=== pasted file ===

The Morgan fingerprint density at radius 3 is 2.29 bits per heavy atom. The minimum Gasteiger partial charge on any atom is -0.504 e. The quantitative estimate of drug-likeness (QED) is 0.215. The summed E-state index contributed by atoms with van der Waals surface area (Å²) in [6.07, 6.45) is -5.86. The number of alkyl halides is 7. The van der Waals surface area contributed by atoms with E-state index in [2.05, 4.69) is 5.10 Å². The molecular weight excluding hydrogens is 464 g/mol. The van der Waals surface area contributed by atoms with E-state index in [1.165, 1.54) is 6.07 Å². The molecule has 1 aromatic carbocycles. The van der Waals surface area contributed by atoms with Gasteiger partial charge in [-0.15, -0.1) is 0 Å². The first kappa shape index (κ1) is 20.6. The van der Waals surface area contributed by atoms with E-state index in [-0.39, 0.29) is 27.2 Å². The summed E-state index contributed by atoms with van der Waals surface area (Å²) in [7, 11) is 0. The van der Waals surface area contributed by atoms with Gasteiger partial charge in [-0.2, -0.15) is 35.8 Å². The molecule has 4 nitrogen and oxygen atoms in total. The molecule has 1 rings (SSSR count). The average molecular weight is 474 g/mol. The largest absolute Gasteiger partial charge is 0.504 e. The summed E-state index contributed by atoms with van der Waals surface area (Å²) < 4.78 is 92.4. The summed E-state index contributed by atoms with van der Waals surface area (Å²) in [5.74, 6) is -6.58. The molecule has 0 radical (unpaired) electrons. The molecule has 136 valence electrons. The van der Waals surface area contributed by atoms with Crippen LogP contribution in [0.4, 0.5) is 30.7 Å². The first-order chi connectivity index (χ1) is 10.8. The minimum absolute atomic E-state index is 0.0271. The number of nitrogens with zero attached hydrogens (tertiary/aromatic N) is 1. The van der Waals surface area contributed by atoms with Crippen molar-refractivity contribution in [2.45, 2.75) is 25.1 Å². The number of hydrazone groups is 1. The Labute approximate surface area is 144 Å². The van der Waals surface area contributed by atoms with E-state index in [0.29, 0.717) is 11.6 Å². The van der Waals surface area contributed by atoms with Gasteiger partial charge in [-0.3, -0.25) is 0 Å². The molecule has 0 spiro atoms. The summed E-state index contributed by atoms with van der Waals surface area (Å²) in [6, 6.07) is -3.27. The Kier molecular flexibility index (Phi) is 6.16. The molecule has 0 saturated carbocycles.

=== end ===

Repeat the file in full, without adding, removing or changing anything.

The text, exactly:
The Morgan fingerprint density at radius 3 is 2.29 bits per heavy atom. The minimum Gasteiger partial charge on any atom is -0.504 e. The quantitative estimate of drug-likeness (QED) is 0.215. The summed E-state index contributed by atoms with van der Waals surface area (Å²) in [6.07, 6.45) is -5.86. The number of alkyl halides is 7. The van der Waals surface area contributed by atoms with E-state index in [2.05, 4.69) is 5.10 Å². The molecular weight excluding hydrogens is 464 g/mol. The van der Waals surface area contributed by atoms with E-state index in [1.165, 1.54) is 6.07 Å². The molecule has 1 aromatic carbocycles. The van der Waals surface area contributed by atoms with Gasteiger partial charge in [-0.15, -0.1) is 0 Å². The first kappa shape index (κ1) is 20.6. The van der Waals surface area contributed by atoms with E-state index in [-0.39, 0.29) is 27.2 Å². The summed E-state index contributed by atoms with van der Waals surface area (Å²) in [7, 11) is 0. The van der Waals surface area contributed by atoms with Gasteiger partial charge in [-0.2, -0.15) is 35.8 Å². The molecule has 4 nitrogen and oxygen atoms in total. The molecule has 1 rings (SSSR count). The average molecular weight is 474 g/mol. The largest absolute Gasteiger partial charge is 0.504 e. The summed E-state index contributed by atoms with van der Waals surface area (Å²) < 4.78 is 92.4. The summed E-state index contributed by atoms with van der Waals surface area (Å²) in [5.74, 6) is -6.58. The molecule has 0 radical (unpaired) electrons. The molecule has 136 valence electrons. The van der Waals surface area contributed by atoms with Crippen LogP contribution in [0.4, 0.5) is 30.7 Å². The first-order chi connectivity index (χ1) is 10.8. The minimum absolute atomic E-state index is 0.0271. The number of nitrogens with zero attached hydrogens (tertiary/aromatic N) is 1. The van der Waals surface area contributed by atoms with Crippen molar-refractivity contribution in [2.45, 2.75) is 25.1 Å². The number of hydrazone groups is 1. The Labute approximate surface area is 144 Å². The van der Waals surface area contributed by atoms with E-state index in [0.29, 0.717) is 11.6 Å². The van der Waals surface area contributed by atoms with Gasteiger partial charge in [-0.3, -0.25) is 0 Å². The molecule has 0 spiro atoms. The summed E-state index contributed by atoms with van der Waals surface area (Å²) in [6, 6.07) is -3.27. The Kier molecular flexibility index (Phi) is 6.16. The molecule has 0 saturated carbocycles.